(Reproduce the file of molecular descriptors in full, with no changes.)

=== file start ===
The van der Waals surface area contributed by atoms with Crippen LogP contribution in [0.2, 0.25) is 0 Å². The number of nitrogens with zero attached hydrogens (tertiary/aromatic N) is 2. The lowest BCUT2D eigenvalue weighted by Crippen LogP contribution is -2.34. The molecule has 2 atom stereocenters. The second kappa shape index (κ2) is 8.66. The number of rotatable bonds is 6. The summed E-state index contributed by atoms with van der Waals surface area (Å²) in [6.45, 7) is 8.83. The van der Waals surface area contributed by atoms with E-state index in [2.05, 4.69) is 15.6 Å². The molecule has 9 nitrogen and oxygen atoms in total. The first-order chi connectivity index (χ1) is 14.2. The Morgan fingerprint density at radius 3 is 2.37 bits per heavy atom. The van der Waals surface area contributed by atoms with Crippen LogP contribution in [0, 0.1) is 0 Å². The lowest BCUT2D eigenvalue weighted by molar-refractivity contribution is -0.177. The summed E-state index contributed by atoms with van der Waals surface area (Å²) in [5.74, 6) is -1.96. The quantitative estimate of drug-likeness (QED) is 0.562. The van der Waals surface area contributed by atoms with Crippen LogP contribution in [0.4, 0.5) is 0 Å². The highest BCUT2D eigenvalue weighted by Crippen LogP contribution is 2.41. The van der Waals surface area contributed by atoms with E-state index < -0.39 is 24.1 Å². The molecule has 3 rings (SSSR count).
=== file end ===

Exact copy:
The van der Waals surface area contributed by atoms with Crippen LogP contribution in [0.2, 0.25) is 0 Å². The number of nitrogens with zero attached hydrogens (tertiary/aromatic N) is 2. The lowest BCUT2D eigenvalue weighted by Crippen LogP contribution is -2.34. The molecule has 2 atom stereocenters. The second kappa shape index (κ2) is 8.66. The number of rotatable bonds is 6. The summed E-state index contributed by atoms with van der Waals surface area (Å²) in [6.45, 7) is 8.83. The van der Waals surface area contributed by atoms with E-state index in [2.05, 4.69) is 15.6 Å². The molecule has 9 nitrogen and oxygen atoms in total. The first-order chi connectivity index (χ1) is 14.2. The Morgan fingerprint density at radius 3 is 2.37 bits per heavy atom. The van der Waals surface area contributed by atoms with Crippen LogP contribution in [0, 0.1) is 0 Å². The lowest BCUT2D eigenvalue weighted by molar-refractivity contribution is -0.177. The summed E-state index contributed by atoms with van der Waals surface area (Å²) in [5.74, 6) is -1.96. The quantitative estimate of drug-likeness (QED) is 0.562. The van der Waals surface area contributed by atoms with Crippen LogP contribution in [0.4, 0.5) is 0 Å². The highest BCUT2D eigenvalue weighted by Crippen LogP contribution is 2.41. The van der Waals surface area contributed by atoms with E-state index < -0.39 is 24.1 Å². The molecule has 3 rings (SSSR count).